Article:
Does a docking station really offer so much more?
It depends on the particular situation. If you have a lot of devices, multiple monitor setups, etc. then yes. Using a docking station, you simply sit the laptop on the dock and push down slightly (or close it and slide it in, depending on the laptop) and you're good to go. Otherwise, you have to connect a power cord, monitor cord(s), any USB devices you may be using, speaker connections, eSATA ports, etc. If you only have an external monitor, or a printer, or something where you're only talking power and a couple cords, it's not so bad without a dock. But even with that, it's still more convenient to simply have to deal with sitting the laptop in the dock than to try and get the video cable turned the right direction and aligned with the pins before you can get to work. Plus, some docks (like the Dell D series) can be mounted on notebook and monitor stands, giving you added benefit of a better viewing angle or a convenient storage spot while the book is docked. At least for me, it wouldn't necessarily be a deal breaker, as MacBooks are really nice systems, and I can live without a dock, but it really depends on your workflow.
You can't fire a developer that's leading in resolutions and completed requirements. It's that simple
Sure you can. If you have any measure of intelligence or ethics, you shouldn't... but you can.
I was laid off from a job after working there for five years, having completely rewritten most of our code from scratch, and ultimately being the *only* person in the company who knew how to interface with the various systems we had to generate reports and performance metrics for both of the company's call centers.
My final months there, I worked my ass off (often working overnight shifts) generating custom reports that my manager requested at the last minute, so that he could provide data to the CEO, often times giving me 15 minutes notice that he needed some outlandish custom data for a meeting. With the short notice, it wasn't uncommon for the manager to get his ass chewed for not having provided the data ahead of the meeting and for not being able to give any additional details (since he had no clue what was going on with the department outside of the data I had to provide to him).
So when the time came to make cuts, my manager decided to pass on the blame and selected me, claiming that I didn't do anything. Pretty much everyone else there knew differently, since they actually worked with me daily on different projects, but because senior management was under the impression that the manager was providing the data himself, they didn't question the claims against me. And since it was a layoff instead of termination, I really had no recourse anyways.
Or if he knew that employee spent time trying to cover his or her own ass instead of -- you know -- just get work done?
I have to agree with the article on the point of keeping documentation. It's a good idea, though you shouldn't be spending more time doing that than doing actual work. But if you find yourself in a situation like mine, where they choose to mask it as a layoff instead, all the documentation in the world will probably not help you much. I could have easily proved what I did, but luckily I didn't have to, since they soon found out once I was gone and the manager wasn't able to come up with the data he needed, and got himself fired just a couple weeks later.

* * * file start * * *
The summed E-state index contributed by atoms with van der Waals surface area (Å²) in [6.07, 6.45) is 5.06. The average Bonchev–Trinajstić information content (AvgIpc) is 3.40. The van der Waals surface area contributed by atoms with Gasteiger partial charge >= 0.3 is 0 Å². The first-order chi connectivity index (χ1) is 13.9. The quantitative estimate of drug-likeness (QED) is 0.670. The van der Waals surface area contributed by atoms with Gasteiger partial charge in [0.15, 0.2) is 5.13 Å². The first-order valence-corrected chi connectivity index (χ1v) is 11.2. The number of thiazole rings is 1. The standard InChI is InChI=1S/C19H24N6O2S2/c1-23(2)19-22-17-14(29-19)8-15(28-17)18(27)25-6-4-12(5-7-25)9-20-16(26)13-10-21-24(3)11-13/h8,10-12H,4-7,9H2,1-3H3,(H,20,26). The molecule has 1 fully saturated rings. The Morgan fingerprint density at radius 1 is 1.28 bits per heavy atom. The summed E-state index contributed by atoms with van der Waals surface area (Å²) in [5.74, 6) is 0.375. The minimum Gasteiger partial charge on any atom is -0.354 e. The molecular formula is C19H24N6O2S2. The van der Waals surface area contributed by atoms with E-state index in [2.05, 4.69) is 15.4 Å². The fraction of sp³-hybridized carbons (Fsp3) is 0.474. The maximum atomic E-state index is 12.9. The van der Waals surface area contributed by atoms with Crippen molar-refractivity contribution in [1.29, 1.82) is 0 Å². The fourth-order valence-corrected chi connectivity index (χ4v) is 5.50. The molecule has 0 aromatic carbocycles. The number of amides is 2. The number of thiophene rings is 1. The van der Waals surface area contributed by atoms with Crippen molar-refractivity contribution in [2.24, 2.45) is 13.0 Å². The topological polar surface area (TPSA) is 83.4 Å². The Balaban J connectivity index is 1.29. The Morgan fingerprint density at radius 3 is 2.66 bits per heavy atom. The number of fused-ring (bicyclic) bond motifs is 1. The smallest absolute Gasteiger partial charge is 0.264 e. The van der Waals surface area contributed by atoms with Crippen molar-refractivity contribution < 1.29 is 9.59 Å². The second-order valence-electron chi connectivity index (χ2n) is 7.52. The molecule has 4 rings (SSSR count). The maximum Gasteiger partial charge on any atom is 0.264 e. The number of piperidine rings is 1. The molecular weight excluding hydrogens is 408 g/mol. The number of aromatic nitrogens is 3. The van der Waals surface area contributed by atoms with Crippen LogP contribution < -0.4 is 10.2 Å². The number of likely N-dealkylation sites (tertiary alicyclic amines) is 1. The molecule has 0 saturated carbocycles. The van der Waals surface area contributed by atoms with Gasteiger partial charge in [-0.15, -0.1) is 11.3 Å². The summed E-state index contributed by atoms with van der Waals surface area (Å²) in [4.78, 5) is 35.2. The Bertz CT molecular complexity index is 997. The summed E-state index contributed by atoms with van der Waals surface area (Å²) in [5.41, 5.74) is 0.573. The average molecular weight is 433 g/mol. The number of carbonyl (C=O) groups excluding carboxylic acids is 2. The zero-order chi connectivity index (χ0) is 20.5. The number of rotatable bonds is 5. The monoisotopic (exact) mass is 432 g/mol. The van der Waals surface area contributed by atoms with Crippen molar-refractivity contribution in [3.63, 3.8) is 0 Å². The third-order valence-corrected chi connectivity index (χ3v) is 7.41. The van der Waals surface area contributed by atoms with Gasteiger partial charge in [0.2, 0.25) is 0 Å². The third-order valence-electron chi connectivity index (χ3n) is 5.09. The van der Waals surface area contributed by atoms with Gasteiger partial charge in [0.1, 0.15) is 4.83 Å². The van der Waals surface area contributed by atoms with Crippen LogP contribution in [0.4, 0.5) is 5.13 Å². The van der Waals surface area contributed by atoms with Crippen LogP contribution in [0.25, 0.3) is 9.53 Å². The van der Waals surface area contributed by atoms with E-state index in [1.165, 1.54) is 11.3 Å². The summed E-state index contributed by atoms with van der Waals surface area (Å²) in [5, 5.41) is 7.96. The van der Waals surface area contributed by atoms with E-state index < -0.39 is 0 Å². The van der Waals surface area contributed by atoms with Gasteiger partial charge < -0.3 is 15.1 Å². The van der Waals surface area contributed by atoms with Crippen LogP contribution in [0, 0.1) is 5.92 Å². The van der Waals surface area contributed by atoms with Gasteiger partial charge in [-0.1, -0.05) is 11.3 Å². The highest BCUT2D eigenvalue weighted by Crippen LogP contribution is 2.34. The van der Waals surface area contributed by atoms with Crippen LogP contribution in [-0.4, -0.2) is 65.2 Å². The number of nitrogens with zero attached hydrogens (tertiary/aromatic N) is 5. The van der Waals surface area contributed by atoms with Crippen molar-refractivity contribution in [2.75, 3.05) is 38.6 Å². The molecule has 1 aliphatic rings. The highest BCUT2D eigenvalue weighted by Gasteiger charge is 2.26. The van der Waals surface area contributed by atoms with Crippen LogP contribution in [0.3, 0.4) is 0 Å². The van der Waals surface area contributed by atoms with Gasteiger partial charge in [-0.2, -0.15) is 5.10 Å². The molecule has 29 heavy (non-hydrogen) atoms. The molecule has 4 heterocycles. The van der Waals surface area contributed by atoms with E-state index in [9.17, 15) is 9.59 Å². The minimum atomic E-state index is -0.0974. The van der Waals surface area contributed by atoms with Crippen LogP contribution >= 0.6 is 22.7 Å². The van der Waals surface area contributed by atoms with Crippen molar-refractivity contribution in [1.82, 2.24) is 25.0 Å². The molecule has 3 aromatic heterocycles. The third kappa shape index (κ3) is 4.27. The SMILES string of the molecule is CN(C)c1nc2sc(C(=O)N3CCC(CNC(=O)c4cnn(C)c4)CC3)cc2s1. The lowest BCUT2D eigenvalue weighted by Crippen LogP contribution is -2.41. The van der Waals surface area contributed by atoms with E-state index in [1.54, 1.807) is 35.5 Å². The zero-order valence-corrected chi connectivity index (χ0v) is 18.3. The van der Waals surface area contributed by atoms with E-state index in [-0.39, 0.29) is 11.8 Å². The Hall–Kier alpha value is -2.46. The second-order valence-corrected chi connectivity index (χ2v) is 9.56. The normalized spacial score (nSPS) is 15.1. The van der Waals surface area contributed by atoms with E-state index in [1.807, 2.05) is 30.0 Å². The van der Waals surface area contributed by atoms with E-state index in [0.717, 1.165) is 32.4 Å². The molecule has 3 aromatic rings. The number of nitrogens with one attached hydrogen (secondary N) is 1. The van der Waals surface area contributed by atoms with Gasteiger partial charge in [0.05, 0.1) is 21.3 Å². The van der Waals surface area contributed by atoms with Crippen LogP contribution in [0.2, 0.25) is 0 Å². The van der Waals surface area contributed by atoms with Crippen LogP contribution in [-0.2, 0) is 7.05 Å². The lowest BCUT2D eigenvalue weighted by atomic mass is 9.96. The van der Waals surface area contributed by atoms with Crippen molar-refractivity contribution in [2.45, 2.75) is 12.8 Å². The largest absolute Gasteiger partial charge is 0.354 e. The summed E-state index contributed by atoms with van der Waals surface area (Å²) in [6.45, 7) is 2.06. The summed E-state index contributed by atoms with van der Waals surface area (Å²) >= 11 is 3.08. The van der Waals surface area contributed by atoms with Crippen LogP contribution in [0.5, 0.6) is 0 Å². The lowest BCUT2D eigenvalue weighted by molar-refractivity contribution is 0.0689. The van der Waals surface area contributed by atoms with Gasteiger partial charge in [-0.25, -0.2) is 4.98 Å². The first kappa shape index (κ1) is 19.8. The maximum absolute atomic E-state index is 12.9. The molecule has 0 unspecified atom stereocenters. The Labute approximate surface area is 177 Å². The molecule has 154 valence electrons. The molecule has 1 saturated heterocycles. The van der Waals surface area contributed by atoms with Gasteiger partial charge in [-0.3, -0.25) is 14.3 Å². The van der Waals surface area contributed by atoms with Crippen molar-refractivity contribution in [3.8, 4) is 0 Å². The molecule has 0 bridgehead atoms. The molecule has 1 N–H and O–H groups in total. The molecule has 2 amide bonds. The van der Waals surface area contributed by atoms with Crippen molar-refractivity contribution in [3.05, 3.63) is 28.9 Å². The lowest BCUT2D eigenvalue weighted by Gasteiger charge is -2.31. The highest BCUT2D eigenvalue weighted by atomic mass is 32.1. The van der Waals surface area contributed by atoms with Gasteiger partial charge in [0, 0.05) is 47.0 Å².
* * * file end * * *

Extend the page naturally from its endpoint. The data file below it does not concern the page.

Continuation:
By that time, I had found out the actual reasons behind my termination (since I was initially told it was just a routine layoff) and had heard what had happened after I left, but the company chose not to hire me back citing pay as the reason, just like ducomputergeek commented.
Every single graphical trick done to either speed up or sexify your web site is done with tables inside tables inside tables--it's tables all the way down!
Apparently, you've never visited the Zen Garden.
This comment is worded exactly as intended. Any application of lame "Fixed that for you" jokes will be "dealt with".
Fixed that for you. Sorry, couldn't help it.
Anyways, I agree... DVD and flash options have a very different use to many. I'm not going to go buy a pile of 4 GB flash drives and use them to backup my content, then stick them in a safe. I'll use a stack of DVDs for that. I also use DVDs for large installation files that I want to keep a copy of.
Flash drives are great for point-to-point copying and then deleting when you're done. No need to make a coaster. Plus they work in any computer with a USB port, where DVDs only work in DVD drives, and then only ones that can read the correct format (-R, +R, DL, etc).
Then, if the application is rejected after that, the developer needs to be given a very specific and detailed response as to why the app is rejected, and what (if anything) they can do to correct the problem. If necessary, this could be under the NDA (that the dev has already agreed to) so that they could disclose the reasons to the developer without restriction.
Either way, the decision and details should be fully documented so that any future questions could be answered. That way, if app A has been approved, and similar app B is rejected, then a dispute resolution could review the reasoning used in both decisions and determine a more fair resolution. Just my 5 cents
To communicate is the beginning of understanding. -- AT&T